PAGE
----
Analysing how drivers of agricultural land abandonment affect biodiversity and cultural landscapes using case studies from Scandinavia, Iberia and Oceania

Author(s): Beilin, R., Lindborg, R., Stenseke, M., Pereira, H.M, Llausàs, A., Slätmo, E., Cerqueira, Y., Navarro, L., Rodrigues, P., Reichelt, N., Munro, Queiroz, C.
In: Land Use Policy, Volume 36, January 2014, Pages 60-72, ISSN 0264-8377
Year: 2013
Type: Journal / article
Theme affiliation: Landscapes, Stewardship
Link to centre authors: Queiroz, Cibele
Full reference: Beilin, R., Lindborg, R., Stenseke, M., Pereira, H.M, Llausàs, A., Slätmo, E., Cerqueira, Y., Navarro, L., Rodrigues, P., Reichelt, N., Munro, Queiroz, C. (2013). Analysing how drivers of agricultural land abandonment affect biodiversity and cultural landscapes using case studies from Scandinavia, Iberia and Oceania. Land Use Policy, Volume 36, January 2014, Pages 60-72, ISSN 0264-8377

Summary

Agricultural land abandonment (ALA) is widespread in many countries of the global north. It impacts rural communities, traditional landscapes, biodiversity and ecosystem services. It is an opportunity for ecosystem restoration or new landscape functions.

We explored ALA in study areas in Australia, Portugal and Sweden. In each, we assessed plant species diversity, historical trajectories of land cover change; and the socioeconomic past, present and future in interviews with farmers. The ALA data was integrated and analysed by identifying the drivers of change. The relative importance of each driver and its scale of action was estimated, both in the past (1950—2010) and in the future (2010—2030). ALA has transformed rural landscapes in the study areas of Portugal and Sweden. It is at a much earlier stage with potential to increase in the Australian case.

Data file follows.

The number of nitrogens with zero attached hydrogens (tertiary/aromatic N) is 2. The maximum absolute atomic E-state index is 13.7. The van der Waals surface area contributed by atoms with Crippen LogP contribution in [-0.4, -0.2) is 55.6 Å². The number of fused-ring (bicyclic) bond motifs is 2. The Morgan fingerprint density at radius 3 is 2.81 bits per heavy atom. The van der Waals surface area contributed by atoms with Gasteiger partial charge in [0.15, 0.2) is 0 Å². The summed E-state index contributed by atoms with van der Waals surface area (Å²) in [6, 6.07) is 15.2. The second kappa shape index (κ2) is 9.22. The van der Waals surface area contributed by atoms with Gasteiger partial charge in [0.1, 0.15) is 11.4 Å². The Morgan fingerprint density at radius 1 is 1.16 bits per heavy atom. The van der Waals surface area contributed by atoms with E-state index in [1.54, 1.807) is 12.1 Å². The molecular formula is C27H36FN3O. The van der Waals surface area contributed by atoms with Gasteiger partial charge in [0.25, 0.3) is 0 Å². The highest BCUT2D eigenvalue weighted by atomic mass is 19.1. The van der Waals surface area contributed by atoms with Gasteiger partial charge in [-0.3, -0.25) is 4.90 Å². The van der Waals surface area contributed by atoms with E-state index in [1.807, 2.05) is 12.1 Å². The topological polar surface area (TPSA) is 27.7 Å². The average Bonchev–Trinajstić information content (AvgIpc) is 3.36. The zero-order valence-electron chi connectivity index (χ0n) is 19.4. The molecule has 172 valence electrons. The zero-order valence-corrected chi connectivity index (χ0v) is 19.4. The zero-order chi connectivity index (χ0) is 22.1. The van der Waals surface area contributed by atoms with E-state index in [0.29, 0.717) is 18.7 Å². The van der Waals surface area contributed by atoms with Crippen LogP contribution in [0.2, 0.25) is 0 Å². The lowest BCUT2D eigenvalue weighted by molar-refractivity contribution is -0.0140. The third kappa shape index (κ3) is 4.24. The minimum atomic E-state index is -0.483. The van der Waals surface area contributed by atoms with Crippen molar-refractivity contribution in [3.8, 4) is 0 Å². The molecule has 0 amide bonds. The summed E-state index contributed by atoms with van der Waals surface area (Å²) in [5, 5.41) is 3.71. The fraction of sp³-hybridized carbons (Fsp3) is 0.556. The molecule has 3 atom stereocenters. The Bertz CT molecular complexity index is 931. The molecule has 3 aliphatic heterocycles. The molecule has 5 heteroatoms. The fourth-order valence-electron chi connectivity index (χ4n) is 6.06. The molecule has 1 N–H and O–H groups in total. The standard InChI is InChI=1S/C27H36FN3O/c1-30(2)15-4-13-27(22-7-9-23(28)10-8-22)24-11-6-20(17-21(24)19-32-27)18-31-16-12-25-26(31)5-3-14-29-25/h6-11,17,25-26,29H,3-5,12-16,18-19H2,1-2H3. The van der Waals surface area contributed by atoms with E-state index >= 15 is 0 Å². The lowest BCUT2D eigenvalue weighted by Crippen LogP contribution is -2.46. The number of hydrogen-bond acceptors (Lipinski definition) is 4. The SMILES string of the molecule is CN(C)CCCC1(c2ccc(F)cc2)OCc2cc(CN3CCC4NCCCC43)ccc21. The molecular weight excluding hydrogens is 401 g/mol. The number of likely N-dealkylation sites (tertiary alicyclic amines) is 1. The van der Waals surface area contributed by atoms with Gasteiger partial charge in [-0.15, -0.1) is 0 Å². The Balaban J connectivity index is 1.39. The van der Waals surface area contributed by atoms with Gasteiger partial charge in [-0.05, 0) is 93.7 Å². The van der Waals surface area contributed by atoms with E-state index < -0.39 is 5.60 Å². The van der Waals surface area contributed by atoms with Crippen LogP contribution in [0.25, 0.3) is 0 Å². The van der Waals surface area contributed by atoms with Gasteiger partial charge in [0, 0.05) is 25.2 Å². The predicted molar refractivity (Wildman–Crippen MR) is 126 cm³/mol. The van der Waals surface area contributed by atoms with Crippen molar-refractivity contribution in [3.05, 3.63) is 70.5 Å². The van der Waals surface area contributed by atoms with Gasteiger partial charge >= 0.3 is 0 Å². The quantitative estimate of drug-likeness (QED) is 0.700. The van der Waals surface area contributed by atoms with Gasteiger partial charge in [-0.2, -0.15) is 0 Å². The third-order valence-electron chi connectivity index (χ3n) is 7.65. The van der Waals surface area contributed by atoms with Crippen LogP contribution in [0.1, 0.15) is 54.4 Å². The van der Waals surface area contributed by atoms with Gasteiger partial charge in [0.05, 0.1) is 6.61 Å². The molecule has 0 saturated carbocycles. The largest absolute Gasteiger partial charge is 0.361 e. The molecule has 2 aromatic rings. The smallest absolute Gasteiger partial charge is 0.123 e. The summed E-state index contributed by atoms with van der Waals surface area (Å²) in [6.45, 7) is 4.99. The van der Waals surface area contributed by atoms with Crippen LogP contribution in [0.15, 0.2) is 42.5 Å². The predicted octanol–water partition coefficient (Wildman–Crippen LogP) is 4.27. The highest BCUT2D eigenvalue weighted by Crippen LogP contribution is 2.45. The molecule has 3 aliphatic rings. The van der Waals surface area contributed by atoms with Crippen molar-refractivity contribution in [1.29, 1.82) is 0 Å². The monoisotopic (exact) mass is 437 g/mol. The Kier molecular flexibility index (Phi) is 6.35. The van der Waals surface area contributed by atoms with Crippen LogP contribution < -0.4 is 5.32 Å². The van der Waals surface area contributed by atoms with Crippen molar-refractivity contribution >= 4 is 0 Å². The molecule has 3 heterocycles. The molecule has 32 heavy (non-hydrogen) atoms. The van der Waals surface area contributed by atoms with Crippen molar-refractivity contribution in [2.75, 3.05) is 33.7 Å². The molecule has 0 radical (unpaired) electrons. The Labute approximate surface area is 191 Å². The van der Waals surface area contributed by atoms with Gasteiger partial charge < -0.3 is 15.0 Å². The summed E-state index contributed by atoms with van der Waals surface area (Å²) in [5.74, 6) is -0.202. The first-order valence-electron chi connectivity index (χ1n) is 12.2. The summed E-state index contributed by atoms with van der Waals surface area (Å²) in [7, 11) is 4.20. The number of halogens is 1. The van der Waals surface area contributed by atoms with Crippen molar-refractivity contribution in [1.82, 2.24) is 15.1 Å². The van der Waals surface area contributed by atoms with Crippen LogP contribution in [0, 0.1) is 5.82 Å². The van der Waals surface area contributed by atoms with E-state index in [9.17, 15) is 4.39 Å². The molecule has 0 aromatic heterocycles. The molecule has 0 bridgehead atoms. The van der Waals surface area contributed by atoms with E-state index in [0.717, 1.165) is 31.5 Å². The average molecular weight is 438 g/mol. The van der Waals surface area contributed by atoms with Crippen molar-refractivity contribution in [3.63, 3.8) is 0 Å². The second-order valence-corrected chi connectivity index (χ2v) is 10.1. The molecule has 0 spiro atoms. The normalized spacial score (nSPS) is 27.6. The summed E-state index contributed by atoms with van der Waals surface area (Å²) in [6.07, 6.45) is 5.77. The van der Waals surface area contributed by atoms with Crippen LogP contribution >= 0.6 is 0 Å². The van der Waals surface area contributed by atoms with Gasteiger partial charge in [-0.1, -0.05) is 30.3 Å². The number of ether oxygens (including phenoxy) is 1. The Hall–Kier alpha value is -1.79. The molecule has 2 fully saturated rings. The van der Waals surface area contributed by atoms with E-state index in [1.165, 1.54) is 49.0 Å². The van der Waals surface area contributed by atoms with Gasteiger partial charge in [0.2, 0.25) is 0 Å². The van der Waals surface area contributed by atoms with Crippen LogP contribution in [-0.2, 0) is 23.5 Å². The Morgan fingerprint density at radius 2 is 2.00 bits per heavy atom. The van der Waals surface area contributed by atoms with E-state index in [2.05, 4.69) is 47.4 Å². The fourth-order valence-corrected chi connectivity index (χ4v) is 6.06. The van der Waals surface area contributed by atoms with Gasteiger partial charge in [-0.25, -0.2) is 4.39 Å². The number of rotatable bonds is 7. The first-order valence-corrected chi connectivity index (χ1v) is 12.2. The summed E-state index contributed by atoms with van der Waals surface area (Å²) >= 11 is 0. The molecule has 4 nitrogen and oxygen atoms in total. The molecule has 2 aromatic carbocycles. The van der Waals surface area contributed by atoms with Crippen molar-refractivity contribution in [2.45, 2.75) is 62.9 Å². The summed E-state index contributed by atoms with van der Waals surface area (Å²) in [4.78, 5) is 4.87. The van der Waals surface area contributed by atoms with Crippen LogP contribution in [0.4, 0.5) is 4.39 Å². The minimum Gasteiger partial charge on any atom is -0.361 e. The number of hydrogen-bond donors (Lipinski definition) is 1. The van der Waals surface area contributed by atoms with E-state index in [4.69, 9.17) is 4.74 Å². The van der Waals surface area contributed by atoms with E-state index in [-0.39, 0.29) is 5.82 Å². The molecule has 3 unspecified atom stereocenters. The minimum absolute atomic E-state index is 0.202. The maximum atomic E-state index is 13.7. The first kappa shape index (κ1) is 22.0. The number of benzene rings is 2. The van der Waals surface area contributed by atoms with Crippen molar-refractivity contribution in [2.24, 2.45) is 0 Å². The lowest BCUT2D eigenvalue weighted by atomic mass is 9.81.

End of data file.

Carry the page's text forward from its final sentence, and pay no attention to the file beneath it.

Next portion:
We identified a set of driving forces, classified into pressures, frictions and attractors that clarify why ALA, noting its temporal and spatial scale, occurs differently in each study area.

The effect of the drivers is related to social and historical contexts. Pressures and attractors encouraging agricultural abandonment are strongest in Portugal and Sweden.

Generally more (institutionalized) frictions are in place in these European sites, intended to prevent further change, based on the benefits assumed for biodiversity and aesthetics. In Australia, the stimulation of driving forces to promote a well-managed abandonment of some cleared areas could be highly beneficial for biodiversity, minimally disruptive for current dairy farming operations and would bring opportunities for alternative types of rural development.

Share

Stockholm Resilience Centre is a collaboration between Stockholm University and the Beijer Institute of Ecological Economics at the Royal Swedish Academy of Sciences

Stockholm Resilience Centre
Stockholm University, Kräftriket 2B
SE-10691
Phone: +46 8 674 70 70
info@stockholmresilience.su.se

Organisation number: 202100-3062
VAT No: SE202100306201